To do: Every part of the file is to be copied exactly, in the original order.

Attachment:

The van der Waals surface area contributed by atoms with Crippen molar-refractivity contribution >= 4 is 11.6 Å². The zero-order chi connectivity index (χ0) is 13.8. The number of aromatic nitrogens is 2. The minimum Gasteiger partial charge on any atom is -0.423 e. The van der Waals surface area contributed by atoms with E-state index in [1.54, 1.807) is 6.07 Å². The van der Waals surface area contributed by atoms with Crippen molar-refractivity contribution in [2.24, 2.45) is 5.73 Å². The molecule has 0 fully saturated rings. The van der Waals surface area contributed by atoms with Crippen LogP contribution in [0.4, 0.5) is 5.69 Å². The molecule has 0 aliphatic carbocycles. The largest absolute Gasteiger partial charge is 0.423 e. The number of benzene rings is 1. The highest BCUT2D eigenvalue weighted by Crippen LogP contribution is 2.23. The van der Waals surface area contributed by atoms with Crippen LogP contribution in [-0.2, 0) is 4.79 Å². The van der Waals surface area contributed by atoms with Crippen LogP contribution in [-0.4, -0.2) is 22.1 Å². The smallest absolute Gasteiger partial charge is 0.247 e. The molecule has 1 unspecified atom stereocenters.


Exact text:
The van der Waals surface area contributed by atoms with Crippen molar-refractivity contribution >= 4 is 11.6 Å². The zero-order chi connectivity index (χ0) is 13.8. The number of aromatic nitrogens is 2. The minimum Gasteiger partial charge on any atom is -0.423 e. The van der Waals surface area contributed by atoms with E-state index in [1.54, 1.807) is 6.07 Å². The van der Waals surface area contributed by atoms with Crippen molar-refractivity contribution in [2.24, 2.45) is 5.73 Å². The molecule has 0 fully saturated rings. The van der Waals surface area contributed by atoms with Crippen LogP contribution in [0.4, 0.5) is 5.69 Å². The molecule has 0 aliphatic carbocycles. The largest absolute Gasteiger partial charge is 0.423 e. The number of benzene rings is 1. The highest BCUT2D eigenvalue weighted by Crippen LogP contribution is 2.23. The van der Waals surface area contributed by atoms with Crippen LogP contribution in [-0.2, 0) is 4.79 Å². The van der Waals surface area contributed by atoms with Crippen LogP contribution in [-0.4, -0.2) is 22.1 Å². The smallest absolute Gasteiger partial charge is 0.247 e. The molecule has 1 unspecified atom stereocenters.